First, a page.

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Nelahozeves
Nelahozeves
Nelahozeves
is a village on left bank of the Vltava
Vltava
river, 35 km north of Prague, Czech Republic. In 2015 its population was 1,900. History[edit] The oldest surviving written document mentioning Nelahozeves
Nelahozeves
dates to 1352. The village has a three-winged Renaissance chateau in the Italianate Northern Mannerist style, featuring elaborate sgraffito designs that depict scenes from Greek mythology and the Old Testament. The castle is an example of the castello fortezza, a design that was considered very modern in the 16th century. Its predominant characteristics are faux architectural defenses, including decorative bastions and an entry bridge without a moat. The most noteworthy of the castle’s interior rooms is the Knight’s Hall, which dates from 1564
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Austrian Empire
The Austrian Empire
Empire
(Austrian German: Kaiserthum Oesterreich, modern spelling Kaisertum Österreich) was a Central European multinational great power from 1804 to 1919 (losing Hungary
Hungary
in 1867) created by proclamation out of the realms of the Habsburgs. During its existence, it was the third most populous empire after the Russian Empire
Empire
and France
France
in Europe. Along with Prussia, it was one of the two major powers of the German Confederation. Geographically, it was the second largest empire in Europe after the Russian Empire
Empire
(621,538 square kilometres [239,977 sq mi]). Proclaimed in response to the First French Empire, it overlapped with the Holy Roman Empire
Holy Roman Empire
until the latter's dissolution in 1806
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Zither
Zither
Zither
(/ˈzɪðər, ˈzɪθ-/;[1] German: [ˈtsɪtɐ]) is a class of stringed instruments. The word Zither
Zither
is a German rendering of the Greek word cithara, from which the modern word "guitar" also derives. Historically, it has been applied to any instrument of the cittern family, or an instrument consisting of many strings stretched across a thin, flat body – similar to a psaltery. This article describes the second variety.[1][2][3] Zithers are played by strumming or plucking the strings, either with the fingers (sometimes using an accessory called a plectrum or pick), sounding the strings with a bow, or, with varieties of the instrument like the santur or cimbalom, by beating the strings with specially shaped hammers. Like a guitar or lute, a zither's body serves as a resonating chamber (sound box), but, unlike guitars and lutes, a zither lacks a distinctly separate neck assembly
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Bailiff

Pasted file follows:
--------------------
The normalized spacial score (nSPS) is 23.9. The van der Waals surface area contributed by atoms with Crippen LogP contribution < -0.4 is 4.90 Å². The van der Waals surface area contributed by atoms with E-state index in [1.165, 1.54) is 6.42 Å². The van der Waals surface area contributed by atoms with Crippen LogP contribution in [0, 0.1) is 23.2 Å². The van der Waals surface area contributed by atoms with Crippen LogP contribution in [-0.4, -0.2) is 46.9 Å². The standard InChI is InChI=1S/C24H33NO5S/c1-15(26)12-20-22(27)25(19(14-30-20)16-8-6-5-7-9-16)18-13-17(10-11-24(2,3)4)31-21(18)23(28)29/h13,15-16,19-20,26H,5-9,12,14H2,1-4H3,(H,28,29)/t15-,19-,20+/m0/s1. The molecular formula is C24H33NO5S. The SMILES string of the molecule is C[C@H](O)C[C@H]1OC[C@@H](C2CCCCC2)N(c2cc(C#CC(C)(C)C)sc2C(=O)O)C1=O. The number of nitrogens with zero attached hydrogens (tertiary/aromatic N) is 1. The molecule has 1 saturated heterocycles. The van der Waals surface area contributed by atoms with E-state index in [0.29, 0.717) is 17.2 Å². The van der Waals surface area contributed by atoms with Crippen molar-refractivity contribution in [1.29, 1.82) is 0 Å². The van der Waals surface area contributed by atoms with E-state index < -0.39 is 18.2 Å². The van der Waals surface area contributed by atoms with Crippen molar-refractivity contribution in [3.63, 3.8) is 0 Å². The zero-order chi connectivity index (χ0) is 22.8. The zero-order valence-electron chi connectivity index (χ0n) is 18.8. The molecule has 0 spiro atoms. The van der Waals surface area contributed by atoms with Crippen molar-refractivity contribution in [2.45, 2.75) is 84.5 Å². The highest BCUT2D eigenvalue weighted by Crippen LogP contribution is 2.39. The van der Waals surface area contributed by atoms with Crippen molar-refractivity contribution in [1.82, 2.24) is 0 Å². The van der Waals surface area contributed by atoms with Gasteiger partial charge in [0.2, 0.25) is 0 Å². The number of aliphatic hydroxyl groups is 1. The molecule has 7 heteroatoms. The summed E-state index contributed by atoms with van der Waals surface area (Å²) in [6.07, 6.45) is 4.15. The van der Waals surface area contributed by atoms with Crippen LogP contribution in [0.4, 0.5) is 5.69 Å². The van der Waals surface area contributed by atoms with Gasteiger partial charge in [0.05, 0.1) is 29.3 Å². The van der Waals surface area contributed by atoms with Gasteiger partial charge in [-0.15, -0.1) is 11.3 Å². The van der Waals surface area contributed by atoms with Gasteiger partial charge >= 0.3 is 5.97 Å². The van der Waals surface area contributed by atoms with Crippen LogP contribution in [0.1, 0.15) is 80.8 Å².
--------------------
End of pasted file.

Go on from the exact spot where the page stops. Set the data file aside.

A bailiff (from Middle English
Middle English
baillif, Old French
Old French
baillis, bail "custody, charge, office"; cf. bail, based on the adjectival form, baiulivus, of Latin bajulus, carrier, manager) is a manager, overseer or custodian; a legal officer to whom some degree of authority or jurisdiction is given. Bailiffs are of various kinds and their offices and duties vary greatly.[1] Another official sometimes referred to as a bailiff was the vogt: see Vogt
Vogt
and Vogt
Vogt
(Switzerland)
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House Of Lobkowicz
The House of Lobkowicz
Lobkowicz
(Lobkovicové in modern Czech, sg
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German Language
No official regulation ( German orthography
German orthography
regulated by the Council for German Orthography[4]). Language
Language
codesISO 639-1 deISO 639-2 ger
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Czechs
Mostly Irreligion[13] Historically Christian Roman Catholic, Hussite, Lutheran and other Moravians, Slovaks, Silesians, Sorbs, Germans[14], Austrians[14], Bavarians, Poles
Poles
& other West SlavsThe Czechs
Czechs
(Czech: Češi, pronounced [ˈtʃɛʃɪ]; singular masculine: Čech [ˈtʃɛx], singular feminine: Češka [ˈtʃɛʃka]) or the Czech people (Český národ), are a West Slavic ethnic group and a nation native to the Czech Republic
Czech Republic
in Central Europe, who share a common ancestry, culture, history and are native speakers of the Czech language. Ethnic Czechs
Czechs
were called Bohemians in English until the early 20th century, referring to the medieval land of Bohemia
Bohemia
which in turn was adapted from late Iron Age
Iron Age
tribe of Celtic Boii
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Organ (music)
In music, the organ (from Greek ὄργανον organon, "organ, instrument, tool")[1] is a keyboard instrument of one or more pipe divisions or other means for producing tones, each played with its own keyboard, played either with the hands on a keyboard or with the feet using pedals. The organ is a relatively old musical instrument,[2] dating from the time of Ctesibius
Ctesibius
of Alexandria (285–222 BC), who invented the water organ
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Piano
The piano is an acoustic, stringed musical instrument invented in Italy
Italy
by Bartolomeo Cristofori
Bartolomeo Cristofori
around the year 1700 (the exact year is uncertain), in which the strings are struck by hammers. It is played using a keyboard,[1] which is a row of keys (small levers) that the performer presses down or strikes with the fingers and thumbs of both hands to cause the hammers to strike the strings. The word piano is a shortened form of pianoforte, the Italian term for the early 1700s versions of the instrument, which in turn derives from gravicembalo col piano e forte[2] and fortepiano